How long do they live? I hate to sound like a broken record, but we just don’t know how long this fish can live. Through otolith annuli counts researchers found that the oldest dead fish was 99 years old [1]. Speaking of dead fish, there’s a reason the click through picture is of a dead Yellowmouth rockfish – there are no pictures of one alive. Actually, there are only nine pictures that I could find with a quick Google search and all nine pictures were of dead fish. Of those nine pictures, one is on a cutting board. I find it a bit odd that we’re not certain how long this organism can live and we do not have any live pictures of it, but we sure know how to kill them. Somewhere inside my cold, black heart, an ice cube just formed.

Where are they found? Yellowmouth rockfish have been found in the Gulf of Alaska to northern California from 330 feet to a little over 1,400 feet deep [2].

What do they eat? I want to believe that Yellowmouth rockfish eat the occasional fisherman that is over his catch limit, but since there’s no information available I’m going to guess that they eat smaller fish, squid, and copepods like other rockfish.

What do they look like? They are a pinkish-red color and even though it looks like other rockfish it has one cool difference: yellow and black blotches on its mouth. The maximum length recorded for this species is 22 inches [3]. See figure 1.

Figure 1.  Yellowmouth rockfish, which look like Pacific Ocean Perch.

How do they reproduce? Yellowmouth rockfish are ovoviviparous (eggs within, but hatch into larvae while still inside the mom) and the female releases live larvae into the water [3].  This could just be a misprint since the other rockfish are listed as viviparous. That’s all the reproductive information that I could find about Yellowmouth rockfish.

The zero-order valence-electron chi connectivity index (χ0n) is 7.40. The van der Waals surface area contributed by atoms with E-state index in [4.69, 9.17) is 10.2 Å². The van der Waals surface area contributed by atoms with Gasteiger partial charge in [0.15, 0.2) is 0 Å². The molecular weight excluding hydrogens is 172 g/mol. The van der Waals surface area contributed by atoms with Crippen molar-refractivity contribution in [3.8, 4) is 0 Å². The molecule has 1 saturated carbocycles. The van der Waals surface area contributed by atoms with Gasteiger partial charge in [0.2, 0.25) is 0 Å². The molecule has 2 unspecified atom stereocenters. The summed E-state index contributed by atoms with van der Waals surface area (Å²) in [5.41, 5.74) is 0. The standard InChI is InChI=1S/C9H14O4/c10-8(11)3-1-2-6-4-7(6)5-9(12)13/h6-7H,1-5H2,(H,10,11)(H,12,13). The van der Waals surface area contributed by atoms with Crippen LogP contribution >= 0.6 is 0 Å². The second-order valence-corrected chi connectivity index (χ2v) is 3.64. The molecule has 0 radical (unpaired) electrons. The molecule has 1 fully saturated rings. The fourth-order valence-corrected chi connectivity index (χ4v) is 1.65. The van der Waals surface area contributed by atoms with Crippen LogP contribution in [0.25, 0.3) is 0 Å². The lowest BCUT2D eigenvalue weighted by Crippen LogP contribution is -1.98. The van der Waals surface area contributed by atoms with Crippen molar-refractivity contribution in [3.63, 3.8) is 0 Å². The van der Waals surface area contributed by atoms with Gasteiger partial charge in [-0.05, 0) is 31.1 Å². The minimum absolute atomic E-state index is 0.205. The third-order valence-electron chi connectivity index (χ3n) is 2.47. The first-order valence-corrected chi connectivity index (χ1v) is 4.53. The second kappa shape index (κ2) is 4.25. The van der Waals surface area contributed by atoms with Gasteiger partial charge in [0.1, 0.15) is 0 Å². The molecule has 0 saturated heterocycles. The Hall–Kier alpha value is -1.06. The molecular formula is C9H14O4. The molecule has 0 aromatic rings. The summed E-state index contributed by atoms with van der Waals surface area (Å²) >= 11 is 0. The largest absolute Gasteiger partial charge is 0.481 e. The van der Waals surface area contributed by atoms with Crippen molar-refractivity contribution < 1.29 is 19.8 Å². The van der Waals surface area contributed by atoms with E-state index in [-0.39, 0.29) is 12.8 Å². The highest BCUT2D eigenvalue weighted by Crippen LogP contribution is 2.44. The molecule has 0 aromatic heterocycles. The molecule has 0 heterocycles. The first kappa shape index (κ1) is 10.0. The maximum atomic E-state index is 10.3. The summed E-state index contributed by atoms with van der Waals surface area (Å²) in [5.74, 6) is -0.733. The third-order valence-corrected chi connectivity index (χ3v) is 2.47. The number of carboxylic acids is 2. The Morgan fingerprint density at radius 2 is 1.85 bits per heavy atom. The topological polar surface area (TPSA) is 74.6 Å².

How do scientists know how old they are? Otolith annuli counts were taken by the Department of Fisheries and Oceans Canada [1]

So what are we lacking? Meeting our potential as humans and using this amazing conscience mind to make the world a better place rather than squandering our very existence for little more than a bank account, some useless stuff, and the ability to say we passed along our basic ass genes. There’s nothing indicating reproductive maturity ages for Yellowmouth rockfish. There’s also no information regarding reproductive senescence. Considering this is an important commercial fishery species, the conservation status is much needed. It would be nice to see some pictures of a live Yellowmouth rockfish. The Rockfishes of the Northeast Pacific mentions mitochondrial DNA sequencing data, but currently it is not uploaded to the NCBI website. Nuclear genome information is lacking as well.

Conservation status: This species of rockfish has not been evaluated by the IUCN Red List, even though it’s important for commercial fisheries.


  1. Shayne MacLellan, Department of Fisheries and Oceans Canada, Pacific Biological Station, Nanaimo, BC, Canada.
  2. Love, Milton S., Mary Yoklavich, and Lyman K. Thorsteinson. The Rockfishes of the Northeast Pacific. Pages 242. Univ of California Press, 2002.
  3. Sebastes reedi. Accessed 10/6/2016